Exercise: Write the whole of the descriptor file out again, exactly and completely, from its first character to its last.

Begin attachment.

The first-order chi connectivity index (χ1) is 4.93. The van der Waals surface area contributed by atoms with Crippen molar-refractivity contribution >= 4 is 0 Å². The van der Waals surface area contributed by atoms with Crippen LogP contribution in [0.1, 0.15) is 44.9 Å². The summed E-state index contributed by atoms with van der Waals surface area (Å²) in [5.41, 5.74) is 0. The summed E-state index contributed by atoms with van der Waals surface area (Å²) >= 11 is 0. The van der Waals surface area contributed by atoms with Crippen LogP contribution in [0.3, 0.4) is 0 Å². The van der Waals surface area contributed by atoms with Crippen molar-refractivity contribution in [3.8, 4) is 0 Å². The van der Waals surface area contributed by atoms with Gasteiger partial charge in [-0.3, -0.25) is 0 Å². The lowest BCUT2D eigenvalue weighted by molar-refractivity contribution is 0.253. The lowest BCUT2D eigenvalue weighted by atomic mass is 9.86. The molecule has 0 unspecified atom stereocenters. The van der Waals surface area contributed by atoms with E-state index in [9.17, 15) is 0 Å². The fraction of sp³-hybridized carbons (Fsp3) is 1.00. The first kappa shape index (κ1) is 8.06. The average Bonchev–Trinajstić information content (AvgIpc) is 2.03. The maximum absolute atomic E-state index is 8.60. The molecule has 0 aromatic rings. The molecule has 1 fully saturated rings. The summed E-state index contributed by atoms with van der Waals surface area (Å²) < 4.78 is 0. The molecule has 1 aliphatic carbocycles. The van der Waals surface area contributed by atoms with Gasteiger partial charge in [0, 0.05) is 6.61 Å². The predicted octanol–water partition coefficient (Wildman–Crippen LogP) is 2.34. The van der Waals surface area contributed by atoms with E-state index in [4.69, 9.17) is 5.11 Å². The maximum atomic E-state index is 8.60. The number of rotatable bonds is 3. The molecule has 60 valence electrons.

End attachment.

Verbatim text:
The first-order chi connectivity index (χ1) is 4.93. The van der Waals surface area contributed by atoms with Crippen molar-refractivity contribution >= 4 is 0 Å². The van der Waals surface area contributed by atoms with Crippen LogP contribution in [0.1, 0.15) is 44.9 Å². The summed E-state index contributed by atoms with van der Waals surface area (Å²) in [5.41, 5.74) is 0. The summed E-state index contributed by atoms with van der Waals surface area (Å²) >= 11 is 0. The van der Waals surface area contributed by atoms with Crippen LogP contribution in [0.3, 0.4) is 0 Å². The van der Waals surface area contributed by atoms with Crippen molar-refractivity contribution in [3.8, 4) is 0 Å². The van der Waals surface area contributed by atoms with Gasteiger partial charge in [-0.3, -0.25) is 0 Å². The lowest BCUT2D eigenvalue weighted by molar-refractivity contribution is 0.253. The lowest BCUT2D eigenvalue weighted by atomic mass is 9.86. The molecule has 0 unspecified atom stereocenters. The van der Waals surface area contributed by atoms with E-state index in [9.17, 15) is 0 Å². The fraction of sp³-hybridized carbons (Fsp3) is 1.00. The first kappa shape index (κ1) is 8.06. The average Bonchev–Trinajstić information content (AvgIpc) is 2.03. The maximum absolute atomic E-state index is 8.60. The molecule has 0 aromatic rings. The molecule has 1 fully saturated rings. The summed E-state index contributed by atoms with van der Waals surface area (Å²) < 4.78 is 0. The molecule has 1 aliphatic carbocycles. The van der Waals surface area contributed by atoms with Gasteiger partial charge in [0, 0.05) is 6.61 Å². The predicted octanol–water partition coefficient (Wildman–Crippen LogP) is 2.34. The van der Waals surface area contributed by atoms with E-state index in [4.69, 9.17) is 5.11 Å². The maximum atomic E-state index is 8.60. The number of rotatable bonds is 3. The molecule has 60 valence electrons.